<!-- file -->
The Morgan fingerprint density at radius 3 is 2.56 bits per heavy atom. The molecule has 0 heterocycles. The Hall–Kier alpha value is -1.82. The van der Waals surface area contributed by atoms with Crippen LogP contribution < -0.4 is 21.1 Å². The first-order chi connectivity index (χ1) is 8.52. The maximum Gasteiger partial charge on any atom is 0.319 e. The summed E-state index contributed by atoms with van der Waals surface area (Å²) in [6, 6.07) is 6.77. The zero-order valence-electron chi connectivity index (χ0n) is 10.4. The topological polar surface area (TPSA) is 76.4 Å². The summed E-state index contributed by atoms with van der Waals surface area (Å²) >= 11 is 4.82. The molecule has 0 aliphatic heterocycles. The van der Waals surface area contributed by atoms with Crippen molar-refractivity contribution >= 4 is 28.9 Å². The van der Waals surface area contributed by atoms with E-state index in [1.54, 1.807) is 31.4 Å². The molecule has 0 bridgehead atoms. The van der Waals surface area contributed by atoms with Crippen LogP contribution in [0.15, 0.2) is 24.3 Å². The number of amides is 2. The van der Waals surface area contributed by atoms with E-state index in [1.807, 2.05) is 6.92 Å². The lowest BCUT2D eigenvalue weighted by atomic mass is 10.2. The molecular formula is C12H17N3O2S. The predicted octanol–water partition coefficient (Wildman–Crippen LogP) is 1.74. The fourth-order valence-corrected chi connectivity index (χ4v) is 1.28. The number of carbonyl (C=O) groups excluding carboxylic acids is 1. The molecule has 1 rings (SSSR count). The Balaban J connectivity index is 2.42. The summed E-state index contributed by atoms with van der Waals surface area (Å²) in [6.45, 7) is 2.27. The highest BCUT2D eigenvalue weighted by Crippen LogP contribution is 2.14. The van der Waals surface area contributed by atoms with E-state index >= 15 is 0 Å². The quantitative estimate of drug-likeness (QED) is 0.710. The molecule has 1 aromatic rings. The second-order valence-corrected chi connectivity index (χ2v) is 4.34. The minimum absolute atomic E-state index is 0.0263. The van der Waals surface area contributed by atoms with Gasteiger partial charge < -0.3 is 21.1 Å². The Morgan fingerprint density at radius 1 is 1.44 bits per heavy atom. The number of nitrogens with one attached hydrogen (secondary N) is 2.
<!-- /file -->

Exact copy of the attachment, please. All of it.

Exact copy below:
The Morgan fingerprint density at radius 3 is 2.56 bits per heavy atom. The molecule has 0 heterocycles. The Hall–Kier alpha value is -1.82. The van der Waals surface area contributed by atoms with Crippen LogP contribution < -0.4 is 21.1 Å². The first-order chi connectivity index (χ1) is 8.52. The maximum Gasteiger partial charge on any atom is 0.319 e. The summed E-state index contributed by atoms with van der Waals surface area (Å²) in [6, 6.07) is 6.77. The zero-order valence-electron chi connectivity index (χ0n) is 10.4. The topological polar surface area (TPSA) is 76.4 Å². The summed E-state index contributed by atoms with van der Waals surface area (Å²) >= 11 is 4.82. The molecule has 0 aliphatic heterocycles. The van der Waals surface area contributed by atoms with Crippen molar-refractivity contribution >= 4 is 28.9 Å². The van der Waals surface area contributed by atoms with E-state index in [1.54, 1.807) is 31.4 Å². The molecule has 0 bridgehead atoms. The van der Waals surface area contributed by atoms with Crippen LogP contribution in [0.15, 0.2) is 24.3 Å². The number of amides is 2. The van der Waals surface area contributed by atoms with E-state index in [1.807, 2.05) is 6.92 Å². The lowest BCUT2D eigenvalue weighted by atomic mass is 10.2. The molecular formula is C12H17N3O2S. The predicted octanol–water partition coefficient (Wildman–Crippen LogP) is 1.74. The fourth-order valence-corrected chi connectivity index (χ4v) is 1.28. The number of carbonyl (C=O) groups excluding carboxylic acids is 1. The molecule has 1 rings (SSSR count). The Balaban J connectivity index is 2.42. The summed E-state index contributed by atoms with van der Waals surface area (Å²) in [6.45, 7) is 2.27. The highest BCUT2D eigenvalue weighted by Crippen LogP contribution is 2.14. The van der Waals surface area contributed by atoms with E-state index >= 15 is 0 Å². The quantitative estimate of drug-likeness (QED) is 0.710. The molecule has 1 aromatic rings. The second-order valence-corrected chi connectivity index (χ2v) is 4.34. The minimum absolute atomic E-state index is 0.0263. The van der Waals surface area contributed by atoms with Gasteiger partial charge < -0.3 is 21.1 Å². The Morgan fingerprint density at radius 1 is 1.44 bits per heavy atom. The number of nitrogens with one attached hydrogen (secondary N) is 2.